Finder Not Responding or Crashing? Here is How to Fix It

8 Ways You Can Fix Finder When It's Not Responding

Finder is a crucial part of macOS, it can get frustrating when it stops responding and disturbs your workflow. There are several main reasons why Finder can stop responding. One of the reasons is when Finder configurations get corrupted, which might cause it to be unresponsive.


Finder can also become unresponsive if your Mac storage is low. Another reason can be if the system preferences on your Mac get corrupted, causing the Finder not to work correctly. Sometimes an error in the user profile used to log into the Mac can affect Finder not responding. Third-party plugins can also be the cause of this problem.

You don't need to worry as these problems are easily fixable. You can find solutions with step by step explanation below.

Video on 8 Ways to Fix Finder When It's Not Responding

Table of Contents:

Relaunch Finder

The first thing to do when the Finder is not responding is to quit and then relaunch it.

1. Go to the upper menu bar and click on the Apple logo.
2. Then click on "Force Quit Finder".


3. From the application list, select "Finder".
4. Click on "Relaunch" and then on "Relaunch" again.


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Force Quit Finder from Activity Monitor

If Relaunching Finder from the menu bar didn't help, force quitting via the Activity Monitor app should do the trick.

1. Go to your Launchpad.
2. Find Activity Monitor and open it.


3. Locate and click on "Finder".
4. Click on the "X" in the upper right corner of the Activity Monitor window.


5. Then click on the "Force Quit" button.

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Log Out And Log Back Into Mac

If the Finder is still not working properly, log out and then log in to your Mac again as it will kill all running processes and start them back again when you log back in.

1. Go to the upper menu bar and click on the Apple logo.
2. Click on "Log Out".


3. Enter your Mac password and log back in.

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Power-Cycling Your Mac

Power cycling will forcefully remove temporary configurations that got corrupted and caused problems with the Finder.

1. Go to the upper menu bar and click on the Apple logo.
2. Click on "Log Out".


3. Shut down your Mac.


4. Disconnect the power cable and all peripherals.
5. Wait for around 4-5 min.
6. Turn on your Mac and log in to your user.

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Delete Finder Corrupted Files

There is a chance that the Finder .plist file is corrupted, and it needs to be deleted. You can delete corrupted files using the Terminal app.

1. Go to your Launchpad.
2. Find the Terminal and open it.


3. Type the following line: rm ~/Library/Preferences/com.apple.finder.plist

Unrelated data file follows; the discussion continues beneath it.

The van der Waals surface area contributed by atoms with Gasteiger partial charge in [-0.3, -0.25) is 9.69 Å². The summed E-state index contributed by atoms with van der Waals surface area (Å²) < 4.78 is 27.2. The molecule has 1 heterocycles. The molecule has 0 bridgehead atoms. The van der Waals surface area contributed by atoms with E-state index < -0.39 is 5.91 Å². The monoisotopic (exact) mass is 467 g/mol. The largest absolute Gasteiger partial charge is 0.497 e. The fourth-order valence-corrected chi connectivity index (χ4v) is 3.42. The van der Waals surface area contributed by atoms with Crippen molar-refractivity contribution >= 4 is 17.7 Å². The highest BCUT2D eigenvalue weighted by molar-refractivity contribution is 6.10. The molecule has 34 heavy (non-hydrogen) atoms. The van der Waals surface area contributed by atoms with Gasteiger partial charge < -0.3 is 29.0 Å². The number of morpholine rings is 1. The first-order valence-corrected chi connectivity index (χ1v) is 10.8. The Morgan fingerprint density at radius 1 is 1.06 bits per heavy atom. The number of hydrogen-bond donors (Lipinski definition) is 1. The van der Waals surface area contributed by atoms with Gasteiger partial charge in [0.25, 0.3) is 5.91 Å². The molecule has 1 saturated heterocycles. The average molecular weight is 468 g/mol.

4. Press "Enter".


5. Restart Mac.

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Clear Storage

Having low storage space on your Mac can cause the Finder to be unresponsive as it affects app and feature functions. Make sure you have at least 5GB of free storage space. To manage your storage space, delete unnecessary files, and content. Transfer photos and videos to an external hard drive. Delete files you don't need and movies you watched. Don't forget to clear Trash.

The most efficient way to clearing disk space is by using Combo Cleaner. This software offers fast and easy removal of unnecessary files. No need to manually search your Mac for file duplicates and junk you've accumulated as CC does it all for you. It also cleans your browsing history, cookies, and cache.

Here you can find a more detailed article on how to clear your storage space.

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Remove Suspicious Third-Party Applications

Third-party plugins can sometimes conflict with the system and cause Finder problems. Since each user's configurations are different, you will have to search for conflicting plugins yourself. If the issue occurred recently, it means that a recent application might be causing the problem.

1. Open Finder and go to the "Applications" folder.
2. In the "View" function, select the option "List".


3. Select the one you think might be causing problems and delete it.
4. Restart your Mac and relaunch Finder.

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Reset to Factory Settings

If none of the above solutions helped, there is probably an issue with the internal files/folders we cannot access. Restoring your Mac to factory settings is the only way to get the Finder working again.

Before following the steps below, make sure to back up and save all important files as everything will get erased.

1. Go to the upper menu bar and click on the Apple logo.
2. Click on "Restart".
3. When the Mac powers back on, simultaneously hold down Command + R key until you see the Apple logo.
4. Select "Disk Utility" and click on "Continue".


5. Select the “Macintosh HD” startup disk.
6. Click "Erase".


7. Choose "Mac OS Extended (Journaled)" or "APFS" as the format.
8. Click on "Erase" again.


8. Exit "Disk Utility" and from the same menu, click on "Reinstall macOS".


9. Follow the installation steps and let the procedure continue until you see the Setup Assistant appear.
10. Simultaneously hold down the Command + Q key to shut down your Mac.

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About the author:

Karolina Peistariene

Author of how-to guides for Mac users. Responsible for collecting, analyzing, and presenting problem-solving solution articles related to macOS issues. Years of macOS experience combined with solid research and analyzing skills help Karolina provide readers with working and helpful solutions as well as introduce various features Mac has to offer. Contact Karolina Peistariene.

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